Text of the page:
Did I ever tell you that had it been me lying in the hospital bed at the age of 14, two brain surgeries later, flat on my back, unable to raise my head, that I’m fairly certain I would have given up? You gave me a whole new understanding of the word “fighter”. And then to have to go through a series of chemo treatments, the ensuing sickness, hair loss, and embarrassment of starting high school bald and now very heavy. Did I tell you about the time you’re your father almost murdered a patron at Tellers for mocking your obesity a year or so after your treatments? I nearly had to drag him out of the restaurant.

Did I tell you in those early years after your treatments how many nights I cried myself to sleep because I knew that your life moving forward would never be “normal” again? I prayed to God to “just please, somehow let it be me instead”. But that just wasn’t in the plan.

Did I tell you how unbelievably proud I was to see my daughter walk across that stage at Cincinnati State and receive her associates degree? I told everybody I knew, whether they wanted to hear it or not, about my daughter, what she overcame and how she pushed through day by day to get this college degree? I was just busting at the seams! (Of course, what I didn’t tell them was how you were ready to murder me on multiple occasions throughout that time for “making you” -in your words- get the degree).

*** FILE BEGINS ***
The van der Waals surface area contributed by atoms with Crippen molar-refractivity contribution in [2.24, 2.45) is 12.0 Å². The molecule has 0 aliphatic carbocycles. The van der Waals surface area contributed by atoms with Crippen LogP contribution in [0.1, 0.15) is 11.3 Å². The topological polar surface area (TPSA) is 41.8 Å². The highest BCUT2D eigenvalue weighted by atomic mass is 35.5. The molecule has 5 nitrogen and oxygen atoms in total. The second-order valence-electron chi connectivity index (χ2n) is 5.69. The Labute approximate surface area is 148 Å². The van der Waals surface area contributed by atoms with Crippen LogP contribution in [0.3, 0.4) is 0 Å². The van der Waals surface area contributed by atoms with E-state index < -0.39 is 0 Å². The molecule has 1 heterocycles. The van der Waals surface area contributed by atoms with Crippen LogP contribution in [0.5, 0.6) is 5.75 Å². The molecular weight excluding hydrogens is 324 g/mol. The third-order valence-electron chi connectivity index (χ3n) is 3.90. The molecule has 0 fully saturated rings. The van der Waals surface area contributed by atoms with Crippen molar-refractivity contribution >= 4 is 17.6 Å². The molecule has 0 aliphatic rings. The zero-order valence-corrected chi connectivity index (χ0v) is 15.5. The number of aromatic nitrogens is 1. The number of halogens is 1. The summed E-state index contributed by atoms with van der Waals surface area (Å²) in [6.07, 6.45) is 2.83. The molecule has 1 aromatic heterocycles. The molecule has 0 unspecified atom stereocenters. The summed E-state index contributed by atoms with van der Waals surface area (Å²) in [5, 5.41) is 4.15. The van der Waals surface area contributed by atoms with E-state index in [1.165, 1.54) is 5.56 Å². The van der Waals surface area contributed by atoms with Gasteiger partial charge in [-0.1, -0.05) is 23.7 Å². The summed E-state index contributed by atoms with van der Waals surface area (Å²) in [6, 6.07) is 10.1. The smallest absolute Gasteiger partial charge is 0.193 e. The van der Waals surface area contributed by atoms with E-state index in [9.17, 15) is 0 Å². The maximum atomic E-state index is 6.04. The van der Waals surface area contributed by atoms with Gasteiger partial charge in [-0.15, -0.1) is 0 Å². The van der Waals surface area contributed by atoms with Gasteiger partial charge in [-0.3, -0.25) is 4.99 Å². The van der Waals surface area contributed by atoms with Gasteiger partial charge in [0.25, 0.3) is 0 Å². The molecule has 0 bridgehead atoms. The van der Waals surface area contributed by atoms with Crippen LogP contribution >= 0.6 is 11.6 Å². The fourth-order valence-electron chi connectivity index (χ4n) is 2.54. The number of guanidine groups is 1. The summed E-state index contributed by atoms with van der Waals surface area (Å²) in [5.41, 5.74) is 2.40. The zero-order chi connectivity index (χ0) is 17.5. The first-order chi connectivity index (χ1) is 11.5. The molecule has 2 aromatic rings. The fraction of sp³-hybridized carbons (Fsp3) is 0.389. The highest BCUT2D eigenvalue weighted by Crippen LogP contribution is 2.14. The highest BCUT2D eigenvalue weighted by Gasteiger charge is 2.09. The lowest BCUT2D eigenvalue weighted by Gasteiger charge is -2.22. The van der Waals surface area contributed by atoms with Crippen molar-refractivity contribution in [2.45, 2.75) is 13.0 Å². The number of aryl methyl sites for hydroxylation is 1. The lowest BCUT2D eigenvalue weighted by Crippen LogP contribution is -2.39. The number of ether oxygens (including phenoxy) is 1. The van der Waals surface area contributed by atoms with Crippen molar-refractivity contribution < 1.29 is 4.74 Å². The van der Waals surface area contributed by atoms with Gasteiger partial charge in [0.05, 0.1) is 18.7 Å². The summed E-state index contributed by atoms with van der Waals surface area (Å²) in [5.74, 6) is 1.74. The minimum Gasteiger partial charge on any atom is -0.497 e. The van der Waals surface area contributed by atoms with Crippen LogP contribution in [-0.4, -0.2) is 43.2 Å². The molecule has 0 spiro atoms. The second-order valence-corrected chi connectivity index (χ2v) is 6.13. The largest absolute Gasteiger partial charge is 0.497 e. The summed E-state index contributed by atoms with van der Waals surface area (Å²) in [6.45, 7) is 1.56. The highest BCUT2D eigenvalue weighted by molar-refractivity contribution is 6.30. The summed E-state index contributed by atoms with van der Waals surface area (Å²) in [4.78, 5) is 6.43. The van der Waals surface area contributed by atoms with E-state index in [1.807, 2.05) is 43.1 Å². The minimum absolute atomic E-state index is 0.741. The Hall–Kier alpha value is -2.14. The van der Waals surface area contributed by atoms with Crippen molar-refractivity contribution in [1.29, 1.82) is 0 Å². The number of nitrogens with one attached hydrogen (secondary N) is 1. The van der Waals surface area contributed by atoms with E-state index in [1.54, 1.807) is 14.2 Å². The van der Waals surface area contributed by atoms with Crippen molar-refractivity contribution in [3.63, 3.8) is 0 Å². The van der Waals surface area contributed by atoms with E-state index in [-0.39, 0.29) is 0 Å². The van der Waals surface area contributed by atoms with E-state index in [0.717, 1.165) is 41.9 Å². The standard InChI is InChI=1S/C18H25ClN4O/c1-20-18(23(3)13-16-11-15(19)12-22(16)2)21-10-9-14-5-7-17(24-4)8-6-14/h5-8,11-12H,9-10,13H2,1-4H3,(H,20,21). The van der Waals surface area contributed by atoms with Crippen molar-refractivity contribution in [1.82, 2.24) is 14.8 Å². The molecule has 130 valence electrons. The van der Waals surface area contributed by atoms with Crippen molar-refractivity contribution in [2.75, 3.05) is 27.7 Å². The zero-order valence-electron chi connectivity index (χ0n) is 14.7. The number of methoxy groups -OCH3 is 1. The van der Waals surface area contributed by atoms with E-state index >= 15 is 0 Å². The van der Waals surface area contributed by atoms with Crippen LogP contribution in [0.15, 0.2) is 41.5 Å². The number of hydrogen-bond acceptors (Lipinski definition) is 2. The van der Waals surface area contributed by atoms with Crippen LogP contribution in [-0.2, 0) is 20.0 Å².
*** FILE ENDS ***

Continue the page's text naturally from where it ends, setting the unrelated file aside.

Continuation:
I’m pretty sure I never told you that you were the focus of any decision Dad and I ever made about where to go on our next vacation: “Would Julie enjoy this? How much walking would be required, and could she handle it? Are there plenty of things for her to do there? Will she be bored?” I’m sorry, boys, but as you guys always told me: ”Julie was the princess”. And gosh, didn’t we have the most awesome trips together? You were our vacation girl. Those smiles, that laughter. You always started packing about a week ahead of time. That tickled me too. Remember when you and I had the idiotic idea of getting our hair corn-rowed in Mexico? It hurt and itched like crazy and then our heads got so sunburnt! Remember how your dad and you and I really thought we were going to be able to get up that hill on our bikes on Mackinac? What a joke that turned out to be. How long did it actually take for the three of us to walk our bikes up that hill? And I’m pretty sure we were all half sick the rest of the day.